Allen also asked Gates why he thinks the American public does not hear Obama speak much about the war in Afghanistan.
In response, Gates said Obama should explain to the troops why success in Afghanistan is important and why their cause is just and noble.
“I once told Rahm [Emanuel] – I said I don’t object to the president’s speeches about exit strategies but the troops need to hear the commander in chief tell them why he is sending them there and why their sacrifice is worthwhile,” Gates said.
Gates, the former director of intelligence under George H. W. Bush, also addressed his experience serving with Clinton.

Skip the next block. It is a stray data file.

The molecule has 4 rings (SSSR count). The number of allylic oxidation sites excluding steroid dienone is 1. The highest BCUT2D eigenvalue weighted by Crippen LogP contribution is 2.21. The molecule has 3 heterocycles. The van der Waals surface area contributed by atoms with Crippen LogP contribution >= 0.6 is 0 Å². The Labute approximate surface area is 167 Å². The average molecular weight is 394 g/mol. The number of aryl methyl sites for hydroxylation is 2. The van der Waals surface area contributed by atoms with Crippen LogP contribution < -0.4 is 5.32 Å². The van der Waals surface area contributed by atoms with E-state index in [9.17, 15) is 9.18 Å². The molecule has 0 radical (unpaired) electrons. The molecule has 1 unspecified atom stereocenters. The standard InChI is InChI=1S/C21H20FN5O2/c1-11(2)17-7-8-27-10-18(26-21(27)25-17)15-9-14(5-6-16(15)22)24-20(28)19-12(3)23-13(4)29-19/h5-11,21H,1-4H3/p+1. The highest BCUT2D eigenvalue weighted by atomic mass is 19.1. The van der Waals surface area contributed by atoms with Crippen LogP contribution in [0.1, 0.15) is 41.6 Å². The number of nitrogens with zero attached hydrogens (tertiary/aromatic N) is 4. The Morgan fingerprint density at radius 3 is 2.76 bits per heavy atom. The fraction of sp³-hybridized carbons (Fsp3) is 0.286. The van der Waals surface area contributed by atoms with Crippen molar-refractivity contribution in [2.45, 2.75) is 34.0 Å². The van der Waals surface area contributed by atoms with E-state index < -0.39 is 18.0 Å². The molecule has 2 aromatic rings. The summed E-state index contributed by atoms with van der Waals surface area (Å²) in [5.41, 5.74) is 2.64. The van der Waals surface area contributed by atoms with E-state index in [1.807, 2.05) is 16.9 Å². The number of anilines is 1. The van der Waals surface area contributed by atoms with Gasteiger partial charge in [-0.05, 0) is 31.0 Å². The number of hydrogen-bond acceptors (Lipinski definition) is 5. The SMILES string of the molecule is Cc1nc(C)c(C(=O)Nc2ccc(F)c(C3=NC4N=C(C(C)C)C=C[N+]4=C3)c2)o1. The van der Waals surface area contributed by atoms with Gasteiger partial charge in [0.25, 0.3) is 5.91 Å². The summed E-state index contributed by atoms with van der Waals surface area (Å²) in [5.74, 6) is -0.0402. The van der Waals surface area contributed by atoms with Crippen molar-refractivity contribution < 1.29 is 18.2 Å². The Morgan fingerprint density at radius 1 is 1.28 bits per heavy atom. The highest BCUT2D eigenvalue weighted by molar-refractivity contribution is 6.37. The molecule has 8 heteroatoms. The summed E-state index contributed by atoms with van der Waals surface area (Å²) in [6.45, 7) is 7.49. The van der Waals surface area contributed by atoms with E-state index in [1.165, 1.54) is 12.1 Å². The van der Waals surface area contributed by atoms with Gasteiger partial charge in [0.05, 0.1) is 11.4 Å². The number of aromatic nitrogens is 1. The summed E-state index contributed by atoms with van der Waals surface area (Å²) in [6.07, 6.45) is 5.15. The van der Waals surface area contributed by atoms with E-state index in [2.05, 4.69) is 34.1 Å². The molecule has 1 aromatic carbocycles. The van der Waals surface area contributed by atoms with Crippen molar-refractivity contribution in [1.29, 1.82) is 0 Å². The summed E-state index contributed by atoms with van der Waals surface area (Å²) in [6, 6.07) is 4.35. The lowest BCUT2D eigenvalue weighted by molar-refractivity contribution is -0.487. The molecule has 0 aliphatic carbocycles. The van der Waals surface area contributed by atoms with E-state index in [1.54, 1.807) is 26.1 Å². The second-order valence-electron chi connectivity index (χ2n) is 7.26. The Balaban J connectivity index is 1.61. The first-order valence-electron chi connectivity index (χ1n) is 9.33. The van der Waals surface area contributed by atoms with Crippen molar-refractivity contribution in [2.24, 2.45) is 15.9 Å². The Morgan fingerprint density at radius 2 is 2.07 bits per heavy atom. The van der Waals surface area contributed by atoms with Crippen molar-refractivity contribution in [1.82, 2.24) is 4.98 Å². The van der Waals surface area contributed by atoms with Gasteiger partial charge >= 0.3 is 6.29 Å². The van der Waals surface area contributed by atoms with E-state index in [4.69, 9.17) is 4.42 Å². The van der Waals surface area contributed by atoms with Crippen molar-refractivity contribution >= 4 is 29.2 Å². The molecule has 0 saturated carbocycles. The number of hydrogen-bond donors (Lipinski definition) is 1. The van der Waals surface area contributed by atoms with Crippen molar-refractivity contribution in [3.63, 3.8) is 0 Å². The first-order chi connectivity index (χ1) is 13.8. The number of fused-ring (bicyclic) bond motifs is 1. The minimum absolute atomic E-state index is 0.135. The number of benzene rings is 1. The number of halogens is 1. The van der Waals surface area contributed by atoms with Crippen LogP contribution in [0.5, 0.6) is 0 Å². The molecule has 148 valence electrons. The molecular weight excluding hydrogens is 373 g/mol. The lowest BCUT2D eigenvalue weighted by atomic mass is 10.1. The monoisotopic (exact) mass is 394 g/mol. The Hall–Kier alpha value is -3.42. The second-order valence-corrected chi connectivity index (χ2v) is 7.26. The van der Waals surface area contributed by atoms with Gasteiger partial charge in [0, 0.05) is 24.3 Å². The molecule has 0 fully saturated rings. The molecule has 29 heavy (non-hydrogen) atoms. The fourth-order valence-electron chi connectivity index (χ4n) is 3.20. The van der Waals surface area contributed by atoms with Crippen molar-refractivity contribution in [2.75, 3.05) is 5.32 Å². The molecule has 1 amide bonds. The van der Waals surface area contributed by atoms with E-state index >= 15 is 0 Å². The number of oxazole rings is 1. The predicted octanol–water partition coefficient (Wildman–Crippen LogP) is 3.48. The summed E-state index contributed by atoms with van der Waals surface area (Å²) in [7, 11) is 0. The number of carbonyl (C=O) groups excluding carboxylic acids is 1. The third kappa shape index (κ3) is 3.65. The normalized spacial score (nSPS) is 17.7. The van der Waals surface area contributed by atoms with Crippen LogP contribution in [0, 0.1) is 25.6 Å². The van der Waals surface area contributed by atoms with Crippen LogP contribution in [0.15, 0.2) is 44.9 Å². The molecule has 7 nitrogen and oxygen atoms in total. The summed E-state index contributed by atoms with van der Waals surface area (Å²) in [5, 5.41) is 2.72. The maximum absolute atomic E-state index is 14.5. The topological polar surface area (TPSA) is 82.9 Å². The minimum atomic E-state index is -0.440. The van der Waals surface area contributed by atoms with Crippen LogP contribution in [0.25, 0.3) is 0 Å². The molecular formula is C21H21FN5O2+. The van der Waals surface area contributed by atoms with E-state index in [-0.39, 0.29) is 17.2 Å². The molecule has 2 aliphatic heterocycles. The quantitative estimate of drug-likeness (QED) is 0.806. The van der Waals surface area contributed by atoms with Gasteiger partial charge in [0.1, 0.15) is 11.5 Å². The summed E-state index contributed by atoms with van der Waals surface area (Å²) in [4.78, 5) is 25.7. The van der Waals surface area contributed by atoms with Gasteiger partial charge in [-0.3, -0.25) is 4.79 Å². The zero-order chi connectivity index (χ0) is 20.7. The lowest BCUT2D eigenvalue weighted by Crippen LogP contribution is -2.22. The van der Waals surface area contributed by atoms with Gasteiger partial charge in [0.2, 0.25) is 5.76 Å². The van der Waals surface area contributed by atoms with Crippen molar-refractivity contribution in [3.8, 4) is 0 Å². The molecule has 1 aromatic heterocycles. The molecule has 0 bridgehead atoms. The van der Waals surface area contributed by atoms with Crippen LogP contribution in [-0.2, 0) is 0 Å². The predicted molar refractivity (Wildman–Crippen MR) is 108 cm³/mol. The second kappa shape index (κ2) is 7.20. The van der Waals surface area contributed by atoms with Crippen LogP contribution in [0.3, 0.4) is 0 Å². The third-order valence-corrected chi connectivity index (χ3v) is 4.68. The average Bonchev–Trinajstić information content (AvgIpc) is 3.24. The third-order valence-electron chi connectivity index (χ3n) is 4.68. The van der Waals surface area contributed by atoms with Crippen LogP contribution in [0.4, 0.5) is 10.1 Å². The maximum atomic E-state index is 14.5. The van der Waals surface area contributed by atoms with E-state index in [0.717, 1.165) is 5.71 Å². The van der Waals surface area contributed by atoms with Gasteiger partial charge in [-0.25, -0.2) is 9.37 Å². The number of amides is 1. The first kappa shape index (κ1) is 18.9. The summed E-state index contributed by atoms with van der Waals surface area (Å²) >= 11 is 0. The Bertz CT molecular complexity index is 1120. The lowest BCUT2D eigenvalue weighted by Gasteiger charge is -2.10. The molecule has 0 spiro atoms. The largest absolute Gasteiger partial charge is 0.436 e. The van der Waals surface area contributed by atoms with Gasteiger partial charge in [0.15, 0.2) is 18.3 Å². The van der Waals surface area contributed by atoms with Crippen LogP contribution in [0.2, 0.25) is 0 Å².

“In the entire two and a half years that I worked with Hillary as secretary of State when I was secretary of Defense, I never once heard her mention domestic politics as a factor in her recommendations or in her thinking about what we should do in foreign policy,” he told the audience.
“It really underscored for me the difference between somebody campaigning as a senator and somebody who has been given national security responsibilities and in a way it paralleled the president.”
At the end of the day, Obama set politics aside on national security issues and did what he thought was best for the country, Gates added.
Gates wrote in his book, though, “Hillary told the president that her opposition to the  surge in Iraq had been political because she was facing him in the Iowa primary. . . . The president conceded vaguely that opposition to the Iraq surge had been political. To hear the two of them making these admissions, and in front of me, was as surprising as it was dismaying.”